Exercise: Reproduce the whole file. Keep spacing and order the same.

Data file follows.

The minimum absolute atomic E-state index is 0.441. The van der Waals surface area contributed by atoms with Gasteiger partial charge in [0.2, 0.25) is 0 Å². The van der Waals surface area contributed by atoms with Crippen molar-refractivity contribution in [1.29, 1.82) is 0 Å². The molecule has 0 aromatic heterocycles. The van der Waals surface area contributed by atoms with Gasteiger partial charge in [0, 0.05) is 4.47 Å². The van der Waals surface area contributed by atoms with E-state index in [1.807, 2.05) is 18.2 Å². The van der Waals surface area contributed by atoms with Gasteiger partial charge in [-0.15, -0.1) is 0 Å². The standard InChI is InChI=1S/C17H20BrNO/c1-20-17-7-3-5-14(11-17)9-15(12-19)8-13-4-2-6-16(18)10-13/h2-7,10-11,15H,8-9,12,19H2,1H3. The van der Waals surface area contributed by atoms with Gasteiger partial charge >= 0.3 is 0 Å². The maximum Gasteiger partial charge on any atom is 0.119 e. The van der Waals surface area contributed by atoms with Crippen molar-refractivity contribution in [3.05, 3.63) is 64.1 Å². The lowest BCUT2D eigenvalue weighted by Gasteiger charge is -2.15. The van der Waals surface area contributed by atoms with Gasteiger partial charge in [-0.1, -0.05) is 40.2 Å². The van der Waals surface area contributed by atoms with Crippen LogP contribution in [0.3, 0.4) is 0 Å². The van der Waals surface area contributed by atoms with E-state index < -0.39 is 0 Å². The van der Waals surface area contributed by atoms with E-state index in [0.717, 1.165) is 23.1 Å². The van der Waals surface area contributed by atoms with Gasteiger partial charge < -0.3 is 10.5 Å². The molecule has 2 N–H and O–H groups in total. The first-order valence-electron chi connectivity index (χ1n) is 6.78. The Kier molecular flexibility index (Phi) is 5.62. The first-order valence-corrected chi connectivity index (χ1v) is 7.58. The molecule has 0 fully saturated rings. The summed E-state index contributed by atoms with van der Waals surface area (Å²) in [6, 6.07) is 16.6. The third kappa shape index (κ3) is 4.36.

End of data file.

The minimum absolute atomic E-state index is 0.441. The van der Waals surface area contributed by atoms with Gasteiger partial charge in [0.2, 0.25) is 0 Å². The van der Waals surface area contributed by atoms with Crippen molar-refractivity contribution in [1.29, 1.82) is 0 Å². The molecule has 0 aromatic heterocycles. The van der Waals surface area contributed by atoms with Gasteiger partial charge in [0, 0.05) is 4.47 Å². The van der Waals surface area contributed by atoms with E-state index in [1.807, 2.05) is 18.2 Å². The van der Waals surface area contributed by atoms with Gasteiger partial charge in [-0.15, -0.1) is 0 Å². The standard InChI is InChI=1S/C17H20BrNO/c1-20-17-7-3-5-14(11-17)9-15(12-19)8-13-4-2-6-16(18)10-13/h2-7,10-11,15H,8-9,12,19H2,1H3. The van der Waals surface area contributed by atoms with Gasteiger partial charge >= 0.3 is 0 Å². The maximum Gasteiger partial charge on any atom is 0.119 e. The van der Waals surface area contributed by atoms with Crippen molar-refractivity contribution in [3.05, 3.63) is 64.1 Å². The lowest BCUT2D eigenvalue weighted by Gasteiger charge is -2.15. The van der Waals surface area contributed by atoms with Gasteiger partial charge in [-0.1, -0.05) is 40.2 Å². The van der Waals surface area contributed by atoms with Crippen LogP contribution in [0.3, 0.4) is 0 Å². The van der Waals surface area contributed by atoms with E-state index < -0.39 is 0 Å². The van der Waals surface area contributed by atoms with E-state index in [0.717, 1.165) is 23.1 Å². The van der Waals surface area contributed by atoms with Gasteiger partial charge < -0.3 is 10.5 Å². The molecule has 2 N–H and O–H groups in total. The first-order valence-electron chi connectivity index (χ1n) is 6.78. The Kier molecular flexibility index (Phi) is 5.62. The first-order valence-corrected chi connectivity index (χ1v) is 7.58. The molecule has 0 fully saturated rings. The summed E-state index contributed by atoms with van der Waals surface area (Å²) in [6, 6.07) is 16.6. The third kappa shape index (κ3) is 4.36.